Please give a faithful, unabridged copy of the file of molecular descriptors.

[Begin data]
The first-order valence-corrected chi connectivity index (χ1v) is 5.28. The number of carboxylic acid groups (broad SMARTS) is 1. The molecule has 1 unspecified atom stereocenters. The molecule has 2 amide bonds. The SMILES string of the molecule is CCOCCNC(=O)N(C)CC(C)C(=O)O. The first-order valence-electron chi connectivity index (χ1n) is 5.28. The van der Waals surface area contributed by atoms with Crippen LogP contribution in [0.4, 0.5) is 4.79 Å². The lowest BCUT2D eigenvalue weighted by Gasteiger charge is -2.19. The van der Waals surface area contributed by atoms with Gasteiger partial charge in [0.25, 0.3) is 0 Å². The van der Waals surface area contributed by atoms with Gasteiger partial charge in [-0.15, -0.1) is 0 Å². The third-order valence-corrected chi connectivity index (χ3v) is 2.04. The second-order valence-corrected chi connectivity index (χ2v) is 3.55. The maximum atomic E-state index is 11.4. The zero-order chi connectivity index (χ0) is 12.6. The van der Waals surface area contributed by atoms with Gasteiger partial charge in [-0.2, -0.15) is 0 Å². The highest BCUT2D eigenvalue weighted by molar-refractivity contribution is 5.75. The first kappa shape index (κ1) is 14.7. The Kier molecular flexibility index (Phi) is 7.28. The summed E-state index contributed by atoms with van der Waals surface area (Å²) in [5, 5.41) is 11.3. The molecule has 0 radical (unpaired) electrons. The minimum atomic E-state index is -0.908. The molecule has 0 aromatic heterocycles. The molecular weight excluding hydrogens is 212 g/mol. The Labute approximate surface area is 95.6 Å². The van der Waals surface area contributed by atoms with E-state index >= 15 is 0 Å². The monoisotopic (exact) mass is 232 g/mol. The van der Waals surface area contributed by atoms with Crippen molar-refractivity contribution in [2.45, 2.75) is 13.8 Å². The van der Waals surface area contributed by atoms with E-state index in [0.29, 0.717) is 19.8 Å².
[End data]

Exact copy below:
The first-order valence-corrected chi connectivity index (χ1v) is 5.28. The number of carboxylic acid groups (broad SMARTS) is 1. The molecule has 1 unspecified atom stereocenters. The molecule has 2 amide bonds. The SMILES string of the molecule is CCOCCNC(=O)N(C)CC(C)C(=O)O. The first-order valence-electron chi connectivity index (χ1n) is 5.28. The van der Waals surface area contributed by atoms with Crippen LogP contribution in [0.4, 0.5) is 4.79 Å². The lowest BCUT2D eigenvalue weighted by Gasteiger charge is -2.19. The van der Waals surface area contributed by atoms with Gasteiger partial charge in [0.25, 0.3) is 0 Å². The van der Waals surface area contributed by atoms with Gasteiger partial charge in [-0.15, -0.1) is 0 Å². The third-order valence-corrected chi connectivity index (χ3v) is 2.04. The second-order valence-corrected chi connectivity index (χ2v) is 3.55. The maximum atomic E-state index is 11.4. The zero-order chi connectivity index (χ0) is 12.6. The van der Waals surface area contributed by atoms with Gasteiger partial charge in [-0.2, -0.15) is 0 Å². The highest BCUT2D eigenvalue weighted by molar-refractivity contribution is 5.75. The first kappa shape index (κ1) is 14.7. The Kier molecular flexibility index (Phi) is 7.28. The summed E-state index contributed by atoms with van der Waals surface area (Å²) in [5, 5.41) is 11.3. The molecule has 0 radical (unpaired) electrons. The minimum atomic E-state index is -0.908. The molecule has 0 aromatic heterocycles. The molecular weight excluding hydrogens is 212 g/mol. The Labute approximate surface area is 95.6 Å². The van der Waals surface area contributed by atoms with E-state index >= 15 is 0 Å². The monoisotopic (exact) mass is 232 g/mol. The van der Waals surface area contributed by atoms with Crippen molar-refractivity contribution in [2.45, 2.75) is 13.8 Å². The van der Waals surface area contributed by atoms with E-state index in [0.29, 0.717) is 19.8 Å².